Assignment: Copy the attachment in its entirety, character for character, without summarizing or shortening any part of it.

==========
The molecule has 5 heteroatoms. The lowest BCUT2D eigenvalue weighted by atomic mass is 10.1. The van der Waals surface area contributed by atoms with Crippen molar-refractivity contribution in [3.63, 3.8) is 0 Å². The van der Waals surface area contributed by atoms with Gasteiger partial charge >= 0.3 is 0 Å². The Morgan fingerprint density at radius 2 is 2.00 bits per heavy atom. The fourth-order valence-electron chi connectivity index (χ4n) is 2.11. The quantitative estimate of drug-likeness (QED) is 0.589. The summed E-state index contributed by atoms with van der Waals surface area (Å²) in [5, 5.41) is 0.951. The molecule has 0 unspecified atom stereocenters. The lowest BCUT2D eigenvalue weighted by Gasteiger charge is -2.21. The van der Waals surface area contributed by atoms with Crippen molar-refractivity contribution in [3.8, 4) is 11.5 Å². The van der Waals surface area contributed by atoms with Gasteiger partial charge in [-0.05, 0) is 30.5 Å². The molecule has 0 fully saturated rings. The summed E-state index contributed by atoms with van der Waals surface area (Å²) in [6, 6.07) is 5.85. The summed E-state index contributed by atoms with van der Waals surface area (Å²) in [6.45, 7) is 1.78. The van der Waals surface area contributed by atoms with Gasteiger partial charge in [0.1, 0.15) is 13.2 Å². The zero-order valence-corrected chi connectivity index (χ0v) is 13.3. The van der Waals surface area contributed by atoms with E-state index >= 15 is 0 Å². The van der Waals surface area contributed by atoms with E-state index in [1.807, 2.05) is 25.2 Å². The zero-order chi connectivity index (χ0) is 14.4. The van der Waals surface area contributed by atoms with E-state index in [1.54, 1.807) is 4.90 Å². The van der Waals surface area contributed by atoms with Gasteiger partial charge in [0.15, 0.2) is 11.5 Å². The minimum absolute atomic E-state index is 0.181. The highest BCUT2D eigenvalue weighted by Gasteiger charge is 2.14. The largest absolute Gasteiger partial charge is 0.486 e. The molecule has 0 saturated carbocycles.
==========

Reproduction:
The molecule has 5 heteroatoms. The lowest BCUT2D eigenvalue weighted by atomic mass is 10.1. The van der Waals surface area contributed by atoms with Crippen molar-refractivity contribution in [3.63, 3.8) is 0 Å². The van der Waals surface area contributed by atoms with Gasteiger partial charge >= 0.3 is 0 Å². The Morgan fingerprint density at radius 2 is 2.00 bits per heavy atom. The fourth-order valence-electron chi connectivity index (χ4n) is 2.11. The quantitative estimate of drug-likeness (QED) is 0.589. The summed E-state index contributed by atoms with van der Waals surface area (Å²) in [5, 5.41) is 0.951. The molecule has 0 unspecified atom stereocenters. The lowest BCUT2D eigenvalue weighted by Gasteiger charge is -2.21. The van der Waals surface area contributed by atoms with Crippen molar-refractivity contribution in [3.8, 4) is 11.5 Å². The van der Waals surface area contributed by atoms with Gasteiger partial charge in [-0.05, 0) is 30.5 Å². The molecule has 0 fully saturated rings. The summed E-state index contributed by atoms with van der Waals surface area (Å²) in [6, 6.07) is 5.85. The summed E-state index contributed by atoms with van der Waals surface area (Å²) in [6.45, 7) is 1.78. The van der Waals surface area contributed by atoms with Gasteiger partial charge in [0.1, 0.15) is 13.2 Å². The zero-order valence-corrected chi connectivity index (χ0v) is 13.3. The van der Waals surface area contributed by atoms with E-state index >= 15 is 0 Å². The van der Waals surface area contributed by atoms with E-state index in [1.807, 2.05) is 25.2 Å². The zero-order chi connectivity index (χ0) is 14.4. The van der Waals surface area contributed by atoms with E-state index in [1.54, 1.807) is 4.90 Å². The van der Waals surface area contributed by atoms with Gasteiger partial charge in [0.15, 0.2) is 11.5 Å². The minimum absolute atomic E-state index is 0.181. The highest BCUT2D eigenvalue weighted by Gasteiger charge is 2.14. The largest absolute Gasteiger partial charge is 0.486 e. The molecule has 0 saturated carbocycles.